From orange juice to grapefruit, Hurricane Irma could drive up your grocery bill
Hurricane Irma could pinch Canadian wallets, food-price experts warn.
Flooding in Texas sent gasoline prices soaring, and the monster storm that is speeding toward Florida could have broad ripple effects on global commodity prices, too. This time, the grocery aisle is where consumers would feel the pain.
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The item that might see the sharpest price increase is orange juice.
That’s because Florida is to OJ what Texas is to gasoline. The Lone Star State is home to a quarter of U.S. crude oil refining capacity. The Sunshine State is the world’s second-largest producer of orange juice after Brazil.
If Irma strikes the state’s orange production, “there is the potential for price increases to be big enough that retailers would pass them along to consumers,” said Michael von Massow of the University of Guelph.
The magnitude of the price hike will depend on the exact trajectory of the hurricane, which has recently been downgraded to a Category 4 storm, and just how hard it hits the orange crop, he added.
Orange juice prices spiked when Hurricane Andrew devastated Florida in 1992, recalls Sylvain Charlebois, dean of the Rowe School of Business at Dalhousie University.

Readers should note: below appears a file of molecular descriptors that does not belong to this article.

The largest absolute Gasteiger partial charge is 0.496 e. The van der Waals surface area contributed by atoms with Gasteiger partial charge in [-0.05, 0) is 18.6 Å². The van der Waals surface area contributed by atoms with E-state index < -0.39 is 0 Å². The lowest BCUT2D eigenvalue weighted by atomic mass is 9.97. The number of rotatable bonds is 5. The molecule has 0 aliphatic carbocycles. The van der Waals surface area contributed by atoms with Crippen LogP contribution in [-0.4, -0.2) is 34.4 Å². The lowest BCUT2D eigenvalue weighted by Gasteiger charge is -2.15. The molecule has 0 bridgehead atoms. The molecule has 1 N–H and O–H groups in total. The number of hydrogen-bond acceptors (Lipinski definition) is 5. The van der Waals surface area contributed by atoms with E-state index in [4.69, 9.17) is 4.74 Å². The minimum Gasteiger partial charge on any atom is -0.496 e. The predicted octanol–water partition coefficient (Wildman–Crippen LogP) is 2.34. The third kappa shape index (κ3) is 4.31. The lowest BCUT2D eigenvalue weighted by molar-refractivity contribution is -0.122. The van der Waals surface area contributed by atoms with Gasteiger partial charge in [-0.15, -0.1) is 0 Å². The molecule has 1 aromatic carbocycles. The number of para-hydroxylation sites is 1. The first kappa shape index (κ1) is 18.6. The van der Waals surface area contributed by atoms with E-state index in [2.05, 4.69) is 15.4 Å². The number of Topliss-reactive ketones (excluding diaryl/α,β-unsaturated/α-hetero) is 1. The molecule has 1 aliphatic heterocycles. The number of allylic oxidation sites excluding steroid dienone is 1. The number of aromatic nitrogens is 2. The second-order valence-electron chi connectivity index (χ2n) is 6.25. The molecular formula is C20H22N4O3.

Price gains for orange juice in the commodities market haven’t quite been so sharp in anticipation of Irma so far, he noted – but that could change.
If the storm does cause significant damage to the orange crop, higher prices will probably reach the grocery shelves in November or December, according to Charlebois.
And those steeper price tags could be there for a protracted period, said von Massow.
That’s because oranges grow on trees. “If you damage trees, you limit long-term production capacity.”
The same holds for Florida’s citrus crop in general.
In addition to oranges, consumers might also see higher prices for grapefruits, in particular, said von Massow.
Florida was expected to provide 60 per cent of the U.S’s oranges and nearly half of the U.S.’s grapefruit this year, according to the U.S. Department of Agriculture.
And more expensive OJ will drive up the price of a host of other products, said Charlebois. Most fruit-juice mixes contain orange juice, as do many desserts and bakery products.
Still, the recent strength of the Canadian dollar should soften the impact of those potential prices increases, said von Massow.
Irma could also strike parts of Georgia, but those yield losses would likely be less severe, he added. That’s because the state accounts for a small share of U.S. production of fruits and vegetables.
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